Herbert Pang

Duke University Medical Center, Durham, North Carolina, United States

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Publications (62)339.38 Total impact

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    ABSTRACT: In early clinical testing, most novel targeted anti-cancer therapies have limited toxicities and limited efficacy, which complicates dose and schedule selection for these agents. Confirmation of target inhibition is critical for rational drug development; however, repeated tumor biopsies are often impractical and peripheral blood mononuclear cells and normal skin are often inadequate surrogates for tumor tissue. Based upon the similarities of tumor and wound stroma, we have developed a clinical dermal granulation tissue model to evaluate novel targeted therapies. A 4mm skin punch biopsy was used to stimulate wound healing and a repeat 5mm punch biopsy was used to harvest the resulting granulation tissue. This assay was performed at pre-treatment and on-treatment evaluating four targeted therapies, bevacizumab, everolimus, erlotinib, and panitumumab, in the context of three different clinical trials. Total and phosphorylated levels VEGFR2, S6RP, and EGFR were evaluated using ELISA-based methodologies. Significant and consistent inhibition of VEGF pathway (using VEGFR2 as the readout) was observed in granulation tissue biopsies from patients treated with bevacizumab and everolimus. Additionally, significant and consistent inhibition of mTOR pathway (using S6RP as the readout) was observed in patients treated with everolimus. Lastly, significant inhibition of EGFR pathway (using EGFR as the readout) was observed in patients treated with panitumumab, but this was not observed in patients treated with erlotinib. Molecular analyses of dermal granulation tissue can be used as a convenient and quantitative pharmacodynamic biomarker platform for multiple classes of targeted therapies. Copyright © 2015, American Association for Cancer Research.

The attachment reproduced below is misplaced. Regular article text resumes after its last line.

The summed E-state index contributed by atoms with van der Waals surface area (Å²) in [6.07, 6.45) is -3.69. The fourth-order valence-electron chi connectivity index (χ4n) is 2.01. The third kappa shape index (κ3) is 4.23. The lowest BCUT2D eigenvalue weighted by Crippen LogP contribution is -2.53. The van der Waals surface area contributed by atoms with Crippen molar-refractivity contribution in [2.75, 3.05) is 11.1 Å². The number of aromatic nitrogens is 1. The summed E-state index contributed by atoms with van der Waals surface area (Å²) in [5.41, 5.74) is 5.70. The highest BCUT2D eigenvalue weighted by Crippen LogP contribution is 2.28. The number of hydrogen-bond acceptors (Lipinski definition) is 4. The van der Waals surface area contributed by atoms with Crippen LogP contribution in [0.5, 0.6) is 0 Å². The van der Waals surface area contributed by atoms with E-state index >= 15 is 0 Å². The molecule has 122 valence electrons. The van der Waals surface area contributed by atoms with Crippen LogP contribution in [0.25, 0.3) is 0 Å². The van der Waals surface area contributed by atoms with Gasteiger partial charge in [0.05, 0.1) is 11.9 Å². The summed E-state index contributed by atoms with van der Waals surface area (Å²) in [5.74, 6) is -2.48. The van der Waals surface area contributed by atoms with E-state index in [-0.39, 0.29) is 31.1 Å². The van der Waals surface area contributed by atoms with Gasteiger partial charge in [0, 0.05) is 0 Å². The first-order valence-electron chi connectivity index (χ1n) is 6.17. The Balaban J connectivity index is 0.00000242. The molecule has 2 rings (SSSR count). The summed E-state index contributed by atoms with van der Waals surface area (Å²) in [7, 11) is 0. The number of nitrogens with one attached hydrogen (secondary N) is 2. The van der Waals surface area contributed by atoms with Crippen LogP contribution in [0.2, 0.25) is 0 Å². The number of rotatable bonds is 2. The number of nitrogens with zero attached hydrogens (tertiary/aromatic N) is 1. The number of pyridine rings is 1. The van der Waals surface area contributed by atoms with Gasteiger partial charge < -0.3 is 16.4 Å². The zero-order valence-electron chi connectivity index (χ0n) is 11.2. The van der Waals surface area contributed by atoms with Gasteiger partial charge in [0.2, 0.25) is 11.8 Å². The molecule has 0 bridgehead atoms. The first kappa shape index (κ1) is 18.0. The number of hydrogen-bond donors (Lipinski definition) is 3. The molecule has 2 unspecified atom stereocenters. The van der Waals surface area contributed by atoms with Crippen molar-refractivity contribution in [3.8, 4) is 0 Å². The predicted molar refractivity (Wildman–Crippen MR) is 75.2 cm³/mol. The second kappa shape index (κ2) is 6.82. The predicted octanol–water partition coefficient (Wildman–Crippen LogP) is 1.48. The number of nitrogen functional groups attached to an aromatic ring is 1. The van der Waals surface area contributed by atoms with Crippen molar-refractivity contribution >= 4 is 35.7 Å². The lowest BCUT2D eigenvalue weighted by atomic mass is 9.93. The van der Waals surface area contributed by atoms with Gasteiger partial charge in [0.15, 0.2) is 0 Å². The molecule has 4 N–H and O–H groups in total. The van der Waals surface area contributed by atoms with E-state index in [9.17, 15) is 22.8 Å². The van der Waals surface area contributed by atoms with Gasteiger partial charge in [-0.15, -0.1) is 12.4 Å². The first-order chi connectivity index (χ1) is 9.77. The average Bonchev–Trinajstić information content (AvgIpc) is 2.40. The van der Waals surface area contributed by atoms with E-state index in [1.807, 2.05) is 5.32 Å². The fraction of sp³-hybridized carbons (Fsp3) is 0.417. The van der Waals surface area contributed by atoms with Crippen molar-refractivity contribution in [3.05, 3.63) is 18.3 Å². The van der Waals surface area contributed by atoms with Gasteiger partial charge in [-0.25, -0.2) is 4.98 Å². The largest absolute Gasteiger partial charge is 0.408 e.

Clinical Cancer Research 04/2015; DOI:10.1158/1078-0432.CCR-14-2819 · 8.19 Impact Factor
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    ABSTRACT: To evaluate the efficacy of maintenance sunitinib after chemotherapy for small-cell lung cancer (SCLC). The Cancer and Leukemia Group B 30504 trial was a randomized, placebo-controlled, phase II study that enrolled patients before chemotherapy (cisplatin 80 mg/m(2) or carboplatin area under the curve of 5 on day 1 plus etoposide 100 mg/m(2) per day on days 1 to 3 every 21 days for four to six cycles). Patients without progression were randomly assigned 1:1 to placebo or sunitinib 37.5 mg per day until progression. Cross-over after progression was allowed. The primary end point was progression-free survival (PFS) from random assignment for maintenance placebo versus sunitinib using a one-sided log-rank test with α = .15; 80 randomly assigned patients provided 89% power to detect a hazard ratio (HR) of 1.67. One hundred forty-four patients were enrolled; 138 patients received chemotherapy. Ninety-five patients were randomly assigned; 10 patients did not receive maintenance therapy (five on each arm). Eighty-five patients received maintenance therapy (placebo, n = 41; sunitinib, n = 44). Grade 3 adverse events with more than 5% incidence were fatigue (19%), decreased neutrophils (14%), decreased leukocytes (7%), and decreased platelets (7%) for sunitinib and fatigue (10%) for placebo; grade 4 adverse events were GI hemorrhage (n = 1) and pancreatitis, hypocalcemia, and elevated lipase (n = 1; all in same patient) for sunitinib and thrombocytopenia (n = 1) and hypernatremia (n = 1) for placebo. Median PFS on maintenance was 2.1 months for placebo and 3.7 months for sunitinib (HR, 1.62; 70% CI, 1.27 to 2.08; 95% CI, 1.02 to 2.60; one-sided P = .02). Median overall survival from random assignment was 6.9 months for placebo and 9.0 months for sunitinib (HR, 1.28; 95% CI, 0.79 to 2.10; one-sided P = .16). Three sunitinib and no placebo patients achieved complete response during maintenance. Ten (77%) of 13 patients evaluable after cross-over had stable disease on sunitinib (6 to 27 weeks). Maintenance sunitinib was safe and improved PFS in extensive-stage SCLC. © 2015 by American Society of Clinical Oncology.